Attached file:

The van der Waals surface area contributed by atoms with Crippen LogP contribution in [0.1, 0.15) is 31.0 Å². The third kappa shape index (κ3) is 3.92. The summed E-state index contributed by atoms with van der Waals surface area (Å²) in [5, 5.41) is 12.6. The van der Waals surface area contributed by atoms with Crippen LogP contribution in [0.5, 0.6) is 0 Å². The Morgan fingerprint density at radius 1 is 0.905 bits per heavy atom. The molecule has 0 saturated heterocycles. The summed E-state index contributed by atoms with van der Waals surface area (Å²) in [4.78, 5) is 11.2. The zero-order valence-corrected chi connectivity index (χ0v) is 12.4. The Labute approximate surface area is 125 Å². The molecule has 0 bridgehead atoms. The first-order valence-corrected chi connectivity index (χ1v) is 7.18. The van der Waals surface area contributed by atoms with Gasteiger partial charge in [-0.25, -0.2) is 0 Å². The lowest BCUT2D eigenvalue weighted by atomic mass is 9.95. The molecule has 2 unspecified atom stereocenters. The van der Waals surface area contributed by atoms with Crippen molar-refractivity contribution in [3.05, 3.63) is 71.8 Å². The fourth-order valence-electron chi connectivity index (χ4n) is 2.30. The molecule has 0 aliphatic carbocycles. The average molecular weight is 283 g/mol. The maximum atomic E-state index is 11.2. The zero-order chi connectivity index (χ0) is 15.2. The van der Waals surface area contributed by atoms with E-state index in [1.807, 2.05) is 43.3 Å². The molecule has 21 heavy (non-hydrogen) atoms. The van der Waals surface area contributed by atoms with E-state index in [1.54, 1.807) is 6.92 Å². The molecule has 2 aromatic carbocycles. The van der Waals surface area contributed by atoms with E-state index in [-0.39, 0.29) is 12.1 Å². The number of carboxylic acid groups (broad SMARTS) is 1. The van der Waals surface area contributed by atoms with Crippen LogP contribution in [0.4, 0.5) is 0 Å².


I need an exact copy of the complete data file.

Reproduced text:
The van der Waals surface area contributed by atoms with Crippen LogP contribution in [0.1, 0.15) is 31.0 Å². The third kappa shape index (κ3) is 3.92. The summed E-state index contributed by atoms with van der Waals surface area (Å²) in [5, 5.41) is 12.6. The van der Waals surface area contributed by atoms with Crippen LogP contribution in [0.5, 0.6) is 0 Å². The Morgan fingerprint density at radius 1 is 0.905 bits per heavy atom. The molecule has 0 saturated heterocycles. The summed E-state index contributed by atoms with van der Waals surface area (Å²) in [4.78, 5) is 11.2. The zero-order valence-corrected chi connectivity index (χ0v) is 12.4. The Labute approximate surface area is 125 Å². The molecule has 0 bridgehead atoms. The first-order valence-corrected chi connectivity index (χ1v) is 7.18. The van der Waals surface area contributed by atoms with Gasteiger partial charge in [-0.25, -0.2) is 0 Å². The lowest BCUT2D eigenvalue weighted by atomic mass is 9.95. The molecule has 2 unspecified atom stereocenters. The van der Waals surface area contributed by atoms with Crippen molar-refractivity contribution in [3.05, 3.63) is 71.8 Å². The fourth-order valence-electron chi connectivity index (χ4n) is 2.30. The molecule has 0 aliphatic carbocycles. The average molecular weight is 283 g/mol. The maximum atomic E-state index is 11.2. The zero-order chi connectivity index (χ0) is 15.2. The van der Waals surface area contributed by atoms with E-state index in [1.807, 2.05) is 43.3 Å². The molecule has 21 heavy (non-hydrogen) atoms. The van der Waals surface area contributed by atoms with E-state index in [1.54, 1.807) is 6.92 Å². The molecule has 2 aromatic carbocycles. The van der Waals surface area contributed by atoms with E-state index in [-0.39, 0.29) is 12.1 Å². The number of carboxylic acid groups (broad SMARTS) is 1. The van der Waals surface area contributed by atoms with Crippen LogP contribution in [0.4, 0.5) is 0 Å².